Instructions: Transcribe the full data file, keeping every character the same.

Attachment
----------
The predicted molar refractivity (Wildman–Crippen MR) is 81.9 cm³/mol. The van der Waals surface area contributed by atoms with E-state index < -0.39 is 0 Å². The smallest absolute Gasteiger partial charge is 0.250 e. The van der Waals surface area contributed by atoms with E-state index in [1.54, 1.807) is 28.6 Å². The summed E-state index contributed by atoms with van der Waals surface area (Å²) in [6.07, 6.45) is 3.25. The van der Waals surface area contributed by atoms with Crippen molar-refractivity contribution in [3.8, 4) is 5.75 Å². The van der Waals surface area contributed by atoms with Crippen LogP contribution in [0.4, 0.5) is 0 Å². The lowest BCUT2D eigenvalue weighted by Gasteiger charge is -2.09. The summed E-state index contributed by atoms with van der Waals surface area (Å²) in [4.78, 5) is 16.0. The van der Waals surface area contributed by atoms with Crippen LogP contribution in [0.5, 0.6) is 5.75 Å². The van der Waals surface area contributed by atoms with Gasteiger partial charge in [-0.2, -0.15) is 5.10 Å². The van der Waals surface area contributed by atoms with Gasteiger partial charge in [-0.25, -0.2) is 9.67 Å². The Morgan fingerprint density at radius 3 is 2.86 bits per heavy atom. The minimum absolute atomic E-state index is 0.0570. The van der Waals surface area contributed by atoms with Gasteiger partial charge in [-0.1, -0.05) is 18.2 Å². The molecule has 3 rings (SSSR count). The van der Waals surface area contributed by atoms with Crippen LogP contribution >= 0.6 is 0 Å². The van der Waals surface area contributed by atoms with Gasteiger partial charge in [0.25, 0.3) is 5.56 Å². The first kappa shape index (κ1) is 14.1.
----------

The predicted molar refractivity (Wildman–Crippen MR) is 81.9 cm³/mol. The van der Waals surface area contributed by atoms with E-state index < -0.39 is 0 Å². The smallest absolute Gasteiger partial charge is 0.250 e. The van der Waals surface area contributed by atoms with E-state index in [1.54, 1.807) is 28.6 Å². The summed E-state index contributed by atoms with van der Waals surface area (Å²) in [6.07, 6.45) is 3.25. The van der Waals surface area contributed by atoms with Crippen molar-refractivity contribution in [3.8, 4) is 5.75 Å². The van der Waals surface area contributed by atoms with Crippen LogP contribution in [0.4, 0.5) is 0 Å². The lowest BCUT2D eigenvalue weighted by Gasteiger charge is -2.09. The summed E-state index contributed by atoms with van der Waals surface area (Å²) in [4.78, 5) is 16.0. The van der Waals surface area contributed by atoms with Crippen LogP contribution in [0.5, 0.6) is 5.75 Å². The van der Waals surface area contributed by atoms with Gasteiger partial charge in [-0.2, -0.15) is 5.10 Å². The van der Waals surface area contributed by atoms with Gasteiger partial charge in [-0.25, -0.2) is 9.67 Å². The Morgan fingerprint density at radius 3 is 2.86 bits per heavy atom. The minimum absolute atomic E-state index is 0.0570. The van der Waals surface area contributed by atoms with Gasteiger partial charge in [-0.1, -0.05) is 18.2 Å². The molecule has 3 rings (SSSR count). The van der Waals surface area contributed by atoms with Crippen LogP contribution >= 0.6 is 0 Å². The van der Waals surface area contributed by atoms with Gasteiger partial charge in [0.25, 0.3) is 5.56 Å². The first kappa shape index (κ1) is 14.1.